I’ve got a piece in today’s Observer about how psychological biases can affect DNA testing from crime scenes.
It seems counter-intuitive, but that’s largely because we’ve come to accept the idea that DNA is a sort of individual genetic ‘serial number’ that just needs to be ‘read off’ from a biological sample – but the reality is far more complex.
Despite this, the psychological power of DNA evidence is huge and has misled several investigations that have privileged mistaken DNA results above everything else – including the case of a shadowy transsexual serial killer that led the German police astray.
The piece riffs on the work of psychologist Itiel Dror who was the first to show that the identification of people by their fingerprints could be biased by extraneous information and he’s now found the same with certain types of DNA analysis.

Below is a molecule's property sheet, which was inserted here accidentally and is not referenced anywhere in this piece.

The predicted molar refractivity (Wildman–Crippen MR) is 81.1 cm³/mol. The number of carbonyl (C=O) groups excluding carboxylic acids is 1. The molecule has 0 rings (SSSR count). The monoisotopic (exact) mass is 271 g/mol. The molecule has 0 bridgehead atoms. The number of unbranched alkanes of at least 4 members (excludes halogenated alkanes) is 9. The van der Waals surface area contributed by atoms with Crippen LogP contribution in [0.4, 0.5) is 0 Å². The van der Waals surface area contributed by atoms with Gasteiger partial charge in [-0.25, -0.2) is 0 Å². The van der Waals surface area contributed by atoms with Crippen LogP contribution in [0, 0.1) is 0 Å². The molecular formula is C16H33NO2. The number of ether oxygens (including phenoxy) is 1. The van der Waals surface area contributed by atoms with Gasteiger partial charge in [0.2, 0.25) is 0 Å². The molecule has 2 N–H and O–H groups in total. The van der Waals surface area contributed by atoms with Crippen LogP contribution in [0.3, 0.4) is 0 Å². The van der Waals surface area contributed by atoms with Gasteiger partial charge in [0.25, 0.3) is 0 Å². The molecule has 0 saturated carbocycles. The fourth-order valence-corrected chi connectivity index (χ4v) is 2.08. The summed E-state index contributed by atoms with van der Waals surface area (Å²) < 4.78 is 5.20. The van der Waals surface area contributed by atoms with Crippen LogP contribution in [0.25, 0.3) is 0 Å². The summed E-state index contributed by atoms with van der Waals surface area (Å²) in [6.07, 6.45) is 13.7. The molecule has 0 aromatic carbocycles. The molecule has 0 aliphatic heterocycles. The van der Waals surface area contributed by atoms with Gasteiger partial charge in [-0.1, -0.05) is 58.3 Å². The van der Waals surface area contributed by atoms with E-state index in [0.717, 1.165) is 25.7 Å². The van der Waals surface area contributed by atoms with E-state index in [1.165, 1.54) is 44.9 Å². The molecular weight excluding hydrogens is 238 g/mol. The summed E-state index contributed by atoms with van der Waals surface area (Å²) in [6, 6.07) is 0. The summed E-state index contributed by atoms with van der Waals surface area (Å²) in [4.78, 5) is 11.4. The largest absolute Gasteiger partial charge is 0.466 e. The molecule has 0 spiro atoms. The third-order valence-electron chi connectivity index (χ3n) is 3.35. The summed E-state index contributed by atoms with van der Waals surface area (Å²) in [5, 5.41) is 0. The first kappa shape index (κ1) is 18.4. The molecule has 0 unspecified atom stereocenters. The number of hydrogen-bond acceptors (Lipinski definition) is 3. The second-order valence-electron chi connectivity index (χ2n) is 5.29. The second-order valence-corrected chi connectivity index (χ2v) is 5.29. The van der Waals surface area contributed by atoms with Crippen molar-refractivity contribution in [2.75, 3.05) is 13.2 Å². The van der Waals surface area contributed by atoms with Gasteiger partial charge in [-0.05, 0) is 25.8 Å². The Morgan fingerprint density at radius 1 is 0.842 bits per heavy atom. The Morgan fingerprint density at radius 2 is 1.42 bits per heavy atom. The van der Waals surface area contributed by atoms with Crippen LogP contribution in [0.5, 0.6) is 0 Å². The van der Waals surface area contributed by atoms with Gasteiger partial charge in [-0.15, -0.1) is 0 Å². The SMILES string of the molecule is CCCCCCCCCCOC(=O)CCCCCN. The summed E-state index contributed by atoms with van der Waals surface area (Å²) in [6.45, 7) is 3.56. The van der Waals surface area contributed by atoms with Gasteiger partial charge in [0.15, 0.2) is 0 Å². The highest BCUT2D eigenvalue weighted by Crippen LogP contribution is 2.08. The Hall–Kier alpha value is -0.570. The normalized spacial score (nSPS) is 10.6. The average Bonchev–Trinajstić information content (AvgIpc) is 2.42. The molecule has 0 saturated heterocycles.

More at the link below.
Link to Observer article on the psychology of forensic identification.
4 thoughts on “A psychological bias in DNA testing”
Um, why is the sexual identity of a serial killer important to highlight?
(I mean ‘gender’ of course, not ‘sexual’)
Herbeey: read the article. The comment about the gender identity of the alleged German serial killer is completely relevant to the story.
I did read the article subsequently. It comes across very differently without that knowledge. So on the one hand, it’s important to be careful how you word things, but on the other hand, I should and do apologise.